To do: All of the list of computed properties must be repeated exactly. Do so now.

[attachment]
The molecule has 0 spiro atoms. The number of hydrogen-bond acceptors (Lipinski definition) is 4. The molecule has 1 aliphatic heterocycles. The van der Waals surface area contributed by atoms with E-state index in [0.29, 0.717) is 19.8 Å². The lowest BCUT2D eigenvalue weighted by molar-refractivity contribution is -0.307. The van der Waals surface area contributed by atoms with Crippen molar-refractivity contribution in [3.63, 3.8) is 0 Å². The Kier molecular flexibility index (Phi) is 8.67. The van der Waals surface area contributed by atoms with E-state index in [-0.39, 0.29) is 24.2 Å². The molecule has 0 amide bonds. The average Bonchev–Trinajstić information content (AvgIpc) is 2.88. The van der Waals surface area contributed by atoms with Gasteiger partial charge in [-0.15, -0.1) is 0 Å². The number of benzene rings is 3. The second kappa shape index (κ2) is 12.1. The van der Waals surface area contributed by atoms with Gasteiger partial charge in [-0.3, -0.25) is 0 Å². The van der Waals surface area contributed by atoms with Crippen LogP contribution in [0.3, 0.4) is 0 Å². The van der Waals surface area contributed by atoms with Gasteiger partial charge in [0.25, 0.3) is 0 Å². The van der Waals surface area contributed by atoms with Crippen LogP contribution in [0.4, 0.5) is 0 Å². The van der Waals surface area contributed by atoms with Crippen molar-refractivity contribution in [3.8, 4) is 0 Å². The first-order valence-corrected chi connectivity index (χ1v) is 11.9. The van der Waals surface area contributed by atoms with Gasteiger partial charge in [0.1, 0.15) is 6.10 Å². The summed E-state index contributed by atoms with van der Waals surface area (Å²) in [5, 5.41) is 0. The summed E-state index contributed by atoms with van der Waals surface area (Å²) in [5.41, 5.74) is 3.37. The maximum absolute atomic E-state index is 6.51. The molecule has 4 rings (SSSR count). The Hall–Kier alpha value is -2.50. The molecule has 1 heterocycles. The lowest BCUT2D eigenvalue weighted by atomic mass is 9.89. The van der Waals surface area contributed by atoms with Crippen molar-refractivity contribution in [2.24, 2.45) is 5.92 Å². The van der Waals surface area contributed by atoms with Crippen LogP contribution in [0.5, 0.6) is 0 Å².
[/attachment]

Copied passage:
The molecule has 0 spiro atoms. The number of hydrogen-bond acceptors (Lipinski definition) is 4. The molecule has 1 aliphatic heterocycles. The van der Waals surface area contributed by atoms with E-state index in [0.29, 0.717) is 19.8 Å². The lowest BCUT2D eigenvalue weighted by molar-refractivity contribution is -0.307. The van der Waals surface area contributed by atoms with Crippen molar-refractivity contribution in [3.63, 3.8) is 0 Å². The Kier molecular flexibility index (Phi) is 8.67. The van der Waals surface area contributed by atoms with E-state index in [-0.39, 0.29) is 24.2 Å². The molecule has 0 amide bonds. The average Bonchev–Trinajstić information content (AvgIpc) is 2.88. The van der Waals surface area contributed by atoms with Gasteiger partial charge in [-0.15, -0.1) is 0 Å². The number of benzene rings is 3. The second kappa shape index (κ2) is 12.1. The van der Waals surface area contributed by atoms with Gasteiger partial charge in [-0.3, -0.25) is 0 Å². The van der Waals surface area contributed by atoms with Crippen LogP contribution in [0.3, 0.4) is 0 Å². The van der Waals surface area contributed by atoms with Gasteiger partial charge in [0.25, 0.3) is 0 Å². The van der Waals surface area contributed by atoms with Crippen LogP contribution in [0.4, 0.5) is 0 Å². The van der Waals surface area contributed by atoms with Crippen molar-refractivity contribution in [3.8, 4) is 0 Å². The first-order valence-corrected chi connectivity index (χ1v) is 11.9. The van der Waals surface area contributed by atoms with Gasteiger partial charge in [0.1, 0.15) is 6.10 Å². The summed E-state index contributed by atoms with van der Waals surface area (Å²) in [5, 5.41) is 0. The summed E-state index contributed by atoms with van der Waals surface area (Å²) in [5.41, 5.74) is 3.37. The maximum absolute atomic E-state index is 6.51. The molecule has 4 rings (SSSR count). The Hall–Kier alpha value is -2.50. The molecule has 1 heterocycles. The lowest BCUT2D eigenvalue weighted by atomic mass is 9.89. The van der Waals surface area contributed by atoms with Crippen molar-refractivity contribution in [2.24, 2.45) is 5.92 Å². The van der Waals surface area contributed by atoms with Crippen LogP contribution in [0.5, 0.6) is 0 Å².